Monday, March 11, 2013

■ NIGERIA: Stormy weather ahead as Senate to proceed with review of all BASAs, Civil Aviation Act.

NigeriaThe Nigerian Senate is to embark on a review of all Bilateral Air Service Agreements (BASA) signed with foreign countries with the Open Skies agreement signed with the US also up for scrutiny. The Senate claims that the BASAs have been heavily skewed in favour of other countries' interests at the detriment of Nigeria's and its domestic airlines.

Lagos Murtala Muhammed Intl Airport
Speaking at the commissioning of the remodelled Benin Airport Terminal Building at the weekend, the chairman of the Senate Committee on Aviation, Senator Hope Uzodinma, stated that Nigeria's limited capacity for reciprocity was working against the country's interests:
I can tell you that we are looking into the entire system of Bilateral Air Service Agreement (BASA), where royalties are being paid or where Open Skies Agreements have been signed and look at how it will benefit Nigeria and in due course we are coming out with what will be beneficial to our country and what will protect our national interest. 

The most important thing you will agree with me is that in this industry as it has to do with what is obtainable in other parts of the world, we have little or no capacity for reciprocity. So we must make a deliberate policy that will also make our economy not wrecked by western world or other parts of  the world, " he said.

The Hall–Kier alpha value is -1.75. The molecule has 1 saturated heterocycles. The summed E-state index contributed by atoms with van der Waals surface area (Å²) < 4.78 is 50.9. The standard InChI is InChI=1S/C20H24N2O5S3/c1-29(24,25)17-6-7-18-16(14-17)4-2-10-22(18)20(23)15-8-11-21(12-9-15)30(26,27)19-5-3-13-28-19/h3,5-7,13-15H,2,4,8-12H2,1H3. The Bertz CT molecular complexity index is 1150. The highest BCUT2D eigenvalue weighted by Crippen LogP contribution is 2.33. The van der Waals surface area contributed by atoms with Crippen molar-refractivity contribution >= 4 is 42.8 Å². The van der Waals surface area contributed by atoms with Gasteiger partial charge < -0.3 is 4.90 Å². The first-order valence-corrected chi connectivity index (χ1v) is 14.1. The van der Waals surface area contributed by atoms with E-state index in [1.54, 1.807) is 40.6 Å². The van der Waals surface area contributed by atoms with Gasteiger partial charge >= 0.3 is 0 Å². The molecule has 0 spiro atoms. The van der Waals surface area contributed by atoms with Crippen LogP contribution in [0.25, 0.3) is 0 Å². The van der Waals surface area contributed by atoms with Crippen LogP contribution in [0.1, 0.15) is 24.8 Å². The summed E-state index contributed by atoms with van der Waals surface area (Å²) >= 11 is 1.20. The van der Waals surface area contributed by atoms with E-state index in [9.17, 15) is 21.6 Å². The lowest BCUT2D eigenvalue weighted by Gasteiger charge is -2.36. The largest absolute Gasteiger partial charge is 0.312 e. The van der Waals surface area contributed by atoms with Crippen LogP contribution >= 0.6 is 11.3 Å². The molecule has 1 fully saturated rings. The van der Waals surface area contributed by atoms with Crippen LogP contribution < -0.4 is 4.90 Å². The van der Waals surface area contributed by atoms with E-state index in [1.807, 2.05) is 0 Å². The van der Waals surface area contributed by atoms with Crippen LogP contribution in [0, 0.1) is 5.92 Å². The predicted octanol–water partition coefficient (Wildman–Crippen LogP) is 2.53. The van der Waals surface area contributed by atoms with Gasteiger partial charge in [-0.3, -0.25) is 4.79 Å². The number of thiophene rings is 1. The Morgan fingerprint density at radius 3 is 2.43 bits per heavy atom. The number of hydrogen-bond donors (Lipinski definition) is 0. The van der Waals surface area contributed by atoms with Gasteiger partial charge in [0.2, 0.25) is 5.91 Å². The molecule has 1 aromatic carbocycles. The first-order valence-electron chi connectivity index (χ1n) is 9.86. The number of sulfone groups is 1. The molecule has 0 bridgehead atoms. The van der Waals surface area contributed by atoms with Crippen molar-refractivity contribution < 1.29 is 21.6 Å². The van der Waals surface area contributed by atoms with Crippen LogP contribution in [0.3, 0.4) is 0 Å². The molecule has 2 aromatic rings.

Source [Leadership]

It is claimed that current BASAs permitted foreign carriers to service numerous points in Nigeria, thereby depriving the nation's domestic fleet of feeder traffic. 

Also up for review is the Nigerian Civil Aviation Act of 2006 which is to be modified to keep the sector in line with global aviation standards and to also encourage indigenous enterprises.

However, some concern has been raised at any possible amendments that would affect the autonomy of the Nigerian Civil Aviation Authority (NCAA) - a corner stone requirement for ICAO rated Category 1 countries. Should the NCAA lose any of its powers and subsequently its Cat 1 status, Nigerian air carriers would lose their right to operate to the United States with their own aircraft.

Championed by late Nigeria President Umaru Yar'Adua, it was on the basis of the Civil Aviation Act of 2006 founding an autonomous NCAA that the US Federal Aviation Administration (FAA), in 2010, granted Nigeria Category 1 rating.